Figuring out the waste pipe connection

The waste pipe is the hole in the wall that the sink connects to, which I assume leads directly to the Chicago River. The IKEA p-trap drainpipe is 1-1/2 inches. Our waste pipe is smaller: 1-1/4 inches. So, I had to find a trap adapter/reducer. In retrospect, this wasn’t that big a deal: most of the battle was learning terminology and figuring out WTF I was even looking for.

Semi-Pro Tip #1: Don’t throw away anything you remove from your previous sink’s installation until you’ve successfully installed your new sink. Put it in a plastic bag and carry that grossness to every hardware store. If you’re a novice like I am, it’s extremely helpful to have with you to compare parts and to talk to store employees.

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Semi-Pro Tip #2: When you’re in the hardware store, BUY EVERYTHING. Seriously, if you find yourself looking at something and thinking “This might work” or “I think this would fit” — BUY IT. Keep the receipt and return what you don’t use.

In the interest of helping anyone in the same boat, here are all the options I gathered within 36 hours via Amazon, Clark & Barlow Hardware, Home Depot, and Ace:

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The Everbilt washer the Home Depot guy sent me home with was totally wrong for the job, so that one was immediately ruled out. Any of the other three probably would have worked if space were not a crucial issue for IKEA plumbing (more on that later).

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I experimented with both the galvanized reducer and the PVC trap adapter, ultimately choosing the PVC option because it was the most space-efficient.

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Good god, this post is boring. I’m sorry. Let’s trudge on.

Connecting the faucet

Our supply valves are 3/8 inch. The IKEA manual states that the faucet lines are 9/16 inch. As far as I learned, this is not a measurement used by US plumbing standards.

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So, I was worried about connecting my existing 3/8″ lines to the IKEA faucet lines, but did not encounter any problems at all. The ends connected perfectly, and they are watertight. Whew! I don’t know if the manual is simply incorrect, or if the difference is so slight that it’s negligible. Just another IKEA oddity.

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I wrapped the ends with Teflon tape to help ensure a tight seal.

Connecting the overflow drain and p-trap

This was the most frustrating part of the installation. Unlike the waste pipe, which was a challenge because of our house’s non-standard plumbing, this step was infuriating because it was caused by IKEA’s unforgiving design.ikea-drawer-fml.jpg

In order for the HEMNES drawers to slide in fully, the drain pipe and p-trap needs to be as close to the back wall as possible. The cabinet assembly does not allow a generous margin of error. Many people wind up having to shorten their drawers or hack notches into them. The drawers were the major appeal of this vanity in the first place, so I was hoping to avoid that.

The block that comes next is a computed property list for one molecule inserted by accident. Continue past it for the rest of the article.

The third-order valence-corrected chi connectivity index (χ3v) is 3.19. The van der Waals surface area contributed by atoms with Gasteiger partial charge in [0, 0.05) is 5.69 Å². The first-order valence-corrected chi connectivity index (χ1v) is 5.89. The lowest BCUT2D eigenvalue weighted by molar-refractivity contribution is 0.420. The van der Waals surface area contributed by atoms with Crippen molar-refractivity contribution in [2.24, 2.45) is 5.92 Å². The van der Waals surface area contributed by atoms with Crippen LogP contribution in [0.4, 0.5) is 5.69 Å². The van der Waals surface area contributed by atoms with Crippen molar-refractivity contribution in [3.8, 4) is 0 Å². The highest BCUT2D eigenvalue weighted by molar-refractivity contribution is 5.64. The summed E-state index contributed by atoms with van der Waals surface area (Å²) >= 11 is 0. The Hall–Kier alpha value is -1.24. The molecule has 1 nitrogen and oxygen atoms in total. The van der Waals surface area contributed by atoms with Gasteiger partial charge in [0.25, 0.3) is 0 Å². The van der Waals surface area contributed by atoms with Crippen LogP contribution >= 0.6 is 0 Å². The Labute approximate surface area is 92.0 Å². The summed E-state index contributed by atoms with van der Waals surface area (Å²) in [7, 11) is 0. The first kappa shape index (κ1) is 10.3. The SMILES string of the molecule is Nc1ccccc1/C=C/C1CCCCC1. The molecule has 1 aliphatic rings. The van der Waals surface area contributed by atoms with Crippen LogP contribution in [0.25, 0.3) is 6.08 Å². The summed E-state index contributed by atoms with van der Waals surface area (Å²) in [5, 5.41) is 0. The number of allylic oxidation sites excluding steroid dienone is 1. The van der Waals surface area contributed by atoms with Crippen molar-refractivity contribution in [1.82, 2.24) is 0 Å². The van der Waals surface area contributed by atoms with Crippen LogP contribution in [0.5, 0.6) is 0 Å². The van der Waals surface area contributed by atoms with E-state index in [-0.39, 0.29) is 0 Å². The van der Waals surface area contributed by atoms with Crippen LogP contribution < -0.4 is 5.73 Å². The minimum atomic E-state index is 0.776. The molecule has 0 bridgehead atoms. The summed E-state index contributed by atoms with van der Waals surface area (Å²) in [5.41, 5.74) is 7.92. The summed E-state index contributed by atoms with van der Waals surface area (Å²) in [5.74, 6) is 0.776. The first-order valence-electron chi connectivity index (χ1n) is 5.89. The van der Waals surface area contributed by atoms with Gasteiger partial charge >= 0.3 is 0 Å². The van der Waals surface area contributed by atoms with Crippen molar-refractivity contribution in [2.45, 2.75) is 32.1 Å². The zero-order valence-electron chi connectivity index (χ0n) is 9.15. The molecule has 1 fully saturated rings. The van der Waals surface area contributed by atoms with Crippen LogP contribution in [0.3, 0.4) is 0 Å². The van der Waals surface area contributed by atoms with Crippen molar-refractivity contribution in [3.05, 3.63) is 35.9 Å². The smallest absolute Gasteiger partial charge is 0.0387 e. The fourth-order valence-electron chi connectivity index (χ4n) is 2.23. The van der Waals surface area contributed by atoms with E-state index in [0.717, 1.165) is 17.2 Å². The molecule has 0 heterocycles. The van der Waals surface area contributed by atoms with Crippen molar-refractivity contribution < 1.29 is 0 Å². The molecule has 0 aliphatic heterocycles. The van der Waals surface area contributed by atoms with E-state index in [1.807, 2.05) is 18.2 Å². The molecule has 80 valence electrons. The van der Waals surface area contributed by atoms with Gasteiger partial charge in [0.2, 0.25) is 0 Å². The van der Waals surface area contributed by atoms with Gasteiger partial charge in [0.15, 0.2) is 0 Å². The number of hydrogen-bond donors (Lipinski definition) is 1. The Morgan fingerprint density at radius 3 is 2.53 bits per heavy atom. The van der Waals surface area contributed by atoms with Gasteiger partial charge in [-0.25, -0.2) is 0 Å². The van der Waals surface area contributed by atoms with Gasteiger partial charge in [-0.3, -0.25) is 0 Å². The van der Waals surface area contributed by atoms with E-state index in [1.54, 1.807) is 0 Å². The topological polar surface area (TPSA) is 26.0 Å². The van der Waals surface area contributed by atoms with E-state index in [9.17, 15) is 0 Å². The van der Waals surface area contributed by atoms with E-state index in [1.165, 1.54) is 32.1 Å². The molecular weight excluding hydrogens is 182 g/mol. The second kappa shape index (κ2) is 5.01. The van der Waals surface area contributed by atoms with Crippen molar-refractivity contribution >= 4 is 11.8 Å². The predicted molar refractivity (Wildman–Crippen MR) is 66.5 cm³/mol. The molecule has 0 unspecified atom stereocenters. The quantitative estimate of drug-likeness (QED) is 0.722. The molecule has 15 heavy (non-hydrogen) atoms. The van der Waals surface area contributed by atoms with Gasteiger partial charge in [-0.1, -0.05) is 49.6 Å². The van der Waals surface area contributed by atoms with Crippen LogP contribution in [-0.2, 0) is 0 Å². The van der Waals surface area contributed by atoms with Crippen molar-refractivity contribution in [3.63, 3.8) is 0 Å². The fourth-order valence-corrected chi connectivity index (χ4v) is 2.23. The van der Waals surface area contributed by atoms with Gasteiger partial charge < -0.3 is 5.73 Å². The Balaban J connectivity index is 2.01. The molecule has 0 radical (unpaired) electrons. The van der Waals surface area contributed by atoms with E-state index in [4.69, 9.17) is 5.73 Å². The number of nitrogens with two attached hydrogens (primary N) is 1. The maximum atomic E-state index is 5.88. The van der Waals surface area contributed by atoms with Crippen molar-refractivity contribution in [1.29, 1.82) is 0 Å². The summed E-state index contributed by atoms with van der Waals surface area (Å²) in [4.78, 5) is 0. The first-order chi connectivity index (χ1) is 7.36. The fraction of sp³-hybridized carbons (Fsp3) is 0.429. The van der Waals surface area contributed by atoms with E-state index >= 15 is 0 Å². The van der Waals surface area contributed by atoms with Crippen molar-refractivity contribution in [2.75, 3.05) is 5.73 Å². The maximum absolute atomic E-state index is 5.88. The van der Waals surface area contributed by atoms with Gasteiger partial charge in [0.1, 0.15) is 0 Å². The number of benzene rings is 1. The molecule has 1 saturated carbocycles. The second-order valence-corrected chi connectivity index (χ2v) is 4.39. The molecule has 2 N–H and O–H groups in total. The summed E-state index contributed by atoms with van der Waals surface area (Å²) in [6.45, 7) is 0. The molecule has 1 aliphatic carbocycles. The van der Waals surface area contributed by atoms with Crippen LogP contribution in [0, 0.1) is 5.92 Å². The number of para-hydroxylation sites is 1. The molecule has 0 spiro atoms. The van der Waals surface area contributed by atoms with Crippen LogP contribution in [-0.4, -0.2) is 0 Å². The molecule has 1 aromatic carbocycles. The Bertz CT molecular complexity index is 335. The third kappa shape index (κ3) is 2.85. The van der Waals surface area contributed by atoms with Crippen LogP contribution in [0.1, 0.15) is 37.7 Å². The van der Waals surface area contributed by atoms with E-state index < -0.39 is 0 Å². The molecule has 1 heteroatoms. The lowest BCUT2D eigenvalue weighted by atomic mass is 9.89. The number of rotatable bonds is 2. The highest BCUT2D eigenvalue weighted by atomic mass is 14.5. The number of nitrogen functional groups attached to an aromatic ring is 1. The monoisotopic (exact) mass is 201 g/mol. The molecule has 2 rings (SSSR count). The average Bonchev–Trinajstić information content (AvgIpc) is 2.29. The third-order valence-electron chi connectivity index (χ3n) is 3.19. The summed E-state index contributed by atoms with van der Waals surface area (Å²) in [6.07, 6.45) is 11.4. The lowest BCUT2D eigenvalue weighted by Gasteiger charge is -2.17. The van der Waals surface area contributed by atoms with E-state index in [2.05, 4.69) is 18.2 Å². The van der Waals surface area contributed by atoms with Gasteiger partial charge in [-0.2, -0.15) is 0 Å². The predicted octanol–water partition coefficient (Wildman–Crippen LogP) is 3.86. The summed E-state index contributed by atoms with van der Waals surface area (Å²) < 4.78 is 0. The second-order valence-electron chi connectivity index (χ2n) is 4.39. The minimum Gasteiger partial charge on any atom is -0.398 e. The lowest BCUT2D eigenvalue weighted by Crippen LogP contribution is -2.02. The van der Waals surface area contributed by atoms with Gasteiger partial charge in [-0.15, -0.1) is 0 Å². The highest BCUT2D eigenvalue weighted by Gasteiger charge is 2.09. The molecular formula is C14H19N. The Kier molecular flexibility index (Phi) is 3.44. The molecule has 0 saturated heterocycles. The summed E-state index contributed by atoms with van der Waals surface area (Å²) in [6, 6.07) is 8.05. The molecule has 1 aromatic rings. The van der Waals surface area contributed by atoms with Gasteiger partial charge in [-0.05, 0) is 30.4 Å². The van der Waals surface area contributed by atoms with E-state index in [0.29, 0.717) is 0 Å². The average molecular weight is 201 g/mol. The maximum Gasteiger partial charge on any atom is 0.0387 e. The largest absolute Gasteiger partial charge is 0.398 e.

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In the store display, IKEA shows the wall drain being off-center from the sink drain itself, so that the p-trap (the curved part at the bottom) is flush with the wall and the overflow tube (the black rubber piece) can be connected.

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In my experience, this a totally unrealistic and unholy arrangement. Our wall drain hole is centered with the sink’s drain, like God intended. I had no choice but to position the drain to run at an angle, in order to get the p-trap flush with the wall.

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The overflow tube IKEA provides is quite rigid and would simply not bend or stretch to work with that arrangement. I could force it into place with a terribly angled drain (as you see above), but it would slowly disconnect because of the strain. IKEA’s design doesn’t include anything to actually secure it to the drain. I tried cable ties and steel screw clamps, but the black rubber was simply too rigid. Incredibly frustrating!

I went to Lowe’s, Home Depot, and Ace in search of tubing that could work as a replacement. I bought a few different types of plastic tubing, but in the end, nothing worked as well as a $3 bike inner tube I stole from Jarrod. It was flexible enough for the tight space, and I was able to secure it in place with cable ties.

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I don’t claim that this solution is perfect: if the sink were stopped up and water reached the overflow hole, the bike tube doesn’t drain water as quickly as a rigid tube would. But it’s totally water-tight and, ultimately, it’s the solution that saved me from having to hack the drawers and/or burn down the house. For our purposes, the overflow drain only gets used when water splashes back there. So, it’ll do.

Moving along! You have to punch out a hole on whichever side you install the overflow drain.

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I waited to do the punch out step until the very end, when I was 100% certain what my final arrangement would be.

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Good enough!

Checking your work and sealing it up

I waited a few days before installing the drawers so that I could keep an eye on the drain and supply lines, to make sure nothing was leaking. I also wiped a Kleenex over all of the components a couple times each day to make sure everything was staying completely dry.

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Once I was certain the drain and faucet lines were watertight, it was time for silicon. I lifted the sink to put a line of silicon on top of the vanity and then carefully set it back in place. I also used silicon on the rubber seal that sits between the sink and the drain. I figured this might help make it extra-watertight; couldn’t hurt, anyway.

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And, finally, I ran a line of silicon at the back of the sink, where it meets the wall.

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This line of silicon was the most beautiful and satisfying thing I’ve ever done, because it meant this project was FINISHED.